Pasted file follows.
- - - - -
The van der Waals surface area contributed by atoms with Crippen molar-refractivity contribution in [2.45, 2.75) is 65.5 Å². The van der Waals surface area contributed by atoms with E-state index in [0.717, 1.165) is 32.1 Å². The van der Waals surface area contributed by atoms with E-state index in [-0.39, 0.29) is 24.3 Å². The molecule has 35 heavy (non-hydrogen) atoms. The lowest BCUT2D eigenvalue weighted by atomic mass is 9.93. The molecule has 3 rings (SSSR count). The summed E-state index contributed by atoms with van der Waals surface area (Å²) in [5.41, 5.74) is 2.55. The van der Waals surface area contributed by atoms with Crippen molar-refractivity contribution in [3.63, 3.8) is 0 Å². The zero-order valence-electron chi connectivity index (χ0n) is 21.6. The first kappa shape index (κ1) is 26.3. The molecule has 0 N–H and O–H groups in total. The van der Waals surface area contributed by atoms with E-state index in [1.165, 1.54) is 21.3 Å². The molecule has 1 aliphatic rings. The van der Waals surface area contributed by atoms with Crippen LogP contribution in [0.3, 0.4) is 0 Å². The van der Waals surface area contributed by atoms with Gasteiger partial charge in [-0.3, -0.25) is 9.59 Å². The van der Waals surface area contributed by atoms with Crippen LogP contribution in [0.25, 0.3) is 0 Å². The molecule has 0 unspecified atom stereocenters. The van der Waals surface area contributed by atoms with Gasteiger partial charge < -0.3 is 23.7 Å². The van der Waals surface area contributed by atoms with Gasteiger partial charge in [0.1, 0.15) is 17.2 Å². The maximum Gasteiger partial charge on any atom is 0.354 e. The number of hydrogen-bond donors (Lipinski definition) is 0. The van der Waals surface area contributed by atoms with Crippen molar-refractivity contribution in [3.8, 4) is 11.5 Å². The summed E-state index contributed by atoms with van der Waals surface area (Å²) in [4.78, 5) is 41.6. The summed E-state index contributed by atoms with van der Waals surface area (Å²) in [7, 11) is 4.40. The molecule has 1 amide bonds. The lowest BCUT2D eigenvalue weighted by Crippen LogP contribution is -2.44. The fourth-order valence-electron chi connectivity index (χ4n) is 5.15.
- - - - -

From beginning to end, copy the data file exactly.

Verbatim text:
The van der Waals surface area contributed by atoms with Crippen molar-refractivity contribution in [2.45, 2.75) is 65.5 Å². The van der Waals surface area contributed by atoms with E-state index in [0.717, 1.165) is 32.1 Å². The van der Waals surface area contributed by atoms with E-state index in [-0.39, 0.29) is 24.3 Å². The molecule has 35 heavy (non-hydrogen) atoms. The lowest BCUT2D eigenvalue weighted by atomic mass is 9.93. The molecule has 3 rings (SSSR count). The summed E-state index contributed by atoms with van der Waals surface area (Å²) in [5.41, 5.74) is 2.55. The van der Waals surface area contributed by atoms with Crippen molar-refractivity contribution in [3.63, 3.8) is 0 Å². The zero-order valence-electron chi connectivity index (χ0n) is 21.6. The first kappa shape index (κ1) is 26.3. The molecule has 0 N–H and O–H groups in total. The van der Waals surface area contributed by atoms with E-state index in [1.165, 1.54) is 21.3 Å². The molecule has 1 aliphatic rings. The van der Waals surface area contributed by atoms with Crippen LogP contribution in [0.3, 0.4) is 0 Å². The van der Waals surface area contributed by atoms with Gasteiger partial charge in [-0.3, -0.25) is 9.59 Å². The van der Waals surface area contributed by atoms with Crippen LogP contribution in [0.25, 0.3) is 0 Å². The molecule has 0 unspecified atom stereocenters. The van der Waals surface area contributed by atoms with Gasteiger partial charge < -0.3 is 23.7 Å². The van der Waals surface area contributed by atoms with Gasteiger partial charge in [0.1, 0.15) is 17.2 Å². The maximum Gasteiger partial charge on any atom is 0.354 e. The number of hydrogen-bond donors (Lipinski definition) is 0. The van der Waals surface area contributed by atoms with Crippen molar-refractivity contribution in [3.8, 4) is 11.5 Å². The summed E-state index contributed by atoms with van der Waals surface area (Å²) in [4.78, 5) is 41.6. The summed E-state index contributed by atoms with van der Waals surface area (Å²) in [7, 11) is 4.40. The molecule has 1 amide bonds. The lowest BCUT2D eigenvalue weighted by Crippen LogP contribution is -2.44. The fourth-order valence-electron chi connectivity index (χ4n) is 5.15.